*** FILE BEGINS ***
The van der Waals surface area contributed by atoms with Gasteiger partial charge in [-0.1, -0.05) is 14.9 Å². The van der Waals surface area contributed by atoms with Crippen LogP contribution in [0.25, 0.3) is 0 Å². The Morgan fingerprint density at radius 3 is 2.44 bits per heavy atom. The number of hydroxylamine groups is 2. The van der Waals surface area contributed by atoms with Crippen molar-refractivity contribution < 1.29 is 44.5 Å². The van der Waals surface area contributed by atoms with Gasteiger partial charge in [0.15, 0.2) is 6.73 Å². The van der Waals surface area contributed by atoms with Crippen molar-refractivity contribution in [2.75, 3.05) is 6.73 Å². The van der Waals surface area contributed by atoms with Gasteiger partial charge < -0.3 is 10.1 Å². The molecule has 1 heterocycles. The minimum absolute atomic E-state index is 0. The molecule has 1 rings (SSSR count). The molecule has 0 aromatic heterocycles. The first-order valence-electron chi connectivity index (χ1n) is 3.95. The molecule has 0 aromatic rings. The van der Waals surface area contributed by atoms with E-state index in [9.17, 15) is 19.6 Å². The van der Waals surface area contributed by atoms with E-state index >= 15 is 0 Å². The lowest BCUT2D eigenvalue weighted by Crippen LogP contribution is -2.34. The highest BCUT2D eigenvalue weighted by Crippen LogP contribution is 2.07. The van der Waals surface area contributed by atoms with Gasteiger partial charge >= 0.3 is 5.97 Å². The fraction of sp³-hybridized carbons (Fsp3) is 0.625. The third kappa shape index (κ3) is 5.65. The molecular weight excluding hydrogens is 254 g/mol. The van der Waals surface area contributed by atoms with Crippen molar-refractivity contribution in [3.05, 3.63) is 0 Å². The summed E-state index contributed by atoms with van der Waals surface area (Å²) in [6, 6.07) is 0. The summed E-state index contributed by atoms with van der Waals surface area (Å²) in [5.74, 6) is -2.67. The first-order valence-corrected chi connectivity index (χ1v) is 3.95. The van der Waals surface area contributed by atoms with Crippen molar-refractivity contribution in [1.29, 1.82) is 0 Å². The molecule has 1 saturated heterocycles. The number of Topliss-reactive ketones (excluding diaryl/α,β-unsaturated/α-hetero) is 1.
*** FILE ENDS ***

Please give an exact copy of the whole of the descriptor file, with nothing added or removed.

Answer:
The van der Waals surface area contributed by atoms with Gasteiger partial charge in [-0.1, -0.05) is 14.9 Å². The van der Waals surface area contributed by atoms with Crippen LogP contribution in [0.25, 0.3) is 0 Å². The Morgan fingerprint density at radius 3 is 2.44 bits per heavy atom. The number of hydroxylamine groups is 2. The van der Waals surface area contributed by atoms with Crippen molar-refractivity contribution < 1.29 is 44.5 Å². The van der Waals surface area contributed by atoms with Gasteiger partial charge in [0.15, 0.2) is 6.73 Å². The van der Waals surface area contributed by atoms with Crippen molar-refractivity contribution in [2.75, 3.05) is 6.73 Å². The van der Waals surface area contributed by atoms with Gasteiger partial charge < -0.3 is 10.1 Å². The molecule has 1 heterocycles. The minimum absolute atomic E-state index is 0. The molecule has 1 rings (SSSR count). The molecule has 0 aromatic heterocycles. The first-order valence-electron chi connectivity index (χ1n) is 3.95. The molecule has 0 aromatic rings. The van der Waals surface area contributed by atoms with E-state index in [9.17, 15) is 19.6 Å². The van der Waals surface area contributed by atoms with E-state index >= 15 is 0 Å². The lowest BCUT2D eigenvalue weighted by Crippen LogP contribution is -2.34. The highest BCUT2D eigenvalue weighted by Crippen LogP contribution is 2.07. The van der Waals surface area contributed by atoms with Gasteiger partial charge >= 0.3 is 5.97 Å². The fraction of sp³-hybridized carbons (Fsp3) is 0.625. The third kappa shape index (κ3) is 5.65. The molecular weight excluding hydrogens is 254 g/mol. The van der Waals surface area contributed by atoms with Crippen molar-refractivity contribution in [3.05, 3.63) is 0 Å². The summed E-state index contributed by atoms with van der Waals surface area (Å²) in [6, 6.07) is 0. The summed E-state index contributed by atoms with van der Waals surface area (Å²) in [5.74, 6) is -2.67. The first-order valence-corrected chi connectivity index (χ1v) is 3.95. The van der Waals surface area contributed by atoms with Crippen molar-refractivity contribution in [1.29, 1.82) is 0 Å². The molecule has 1 saturated heterocycles. The number of Topliss-reactive ketones (excluding diaryl/α,β-unsaturated/α-hetero) is 1.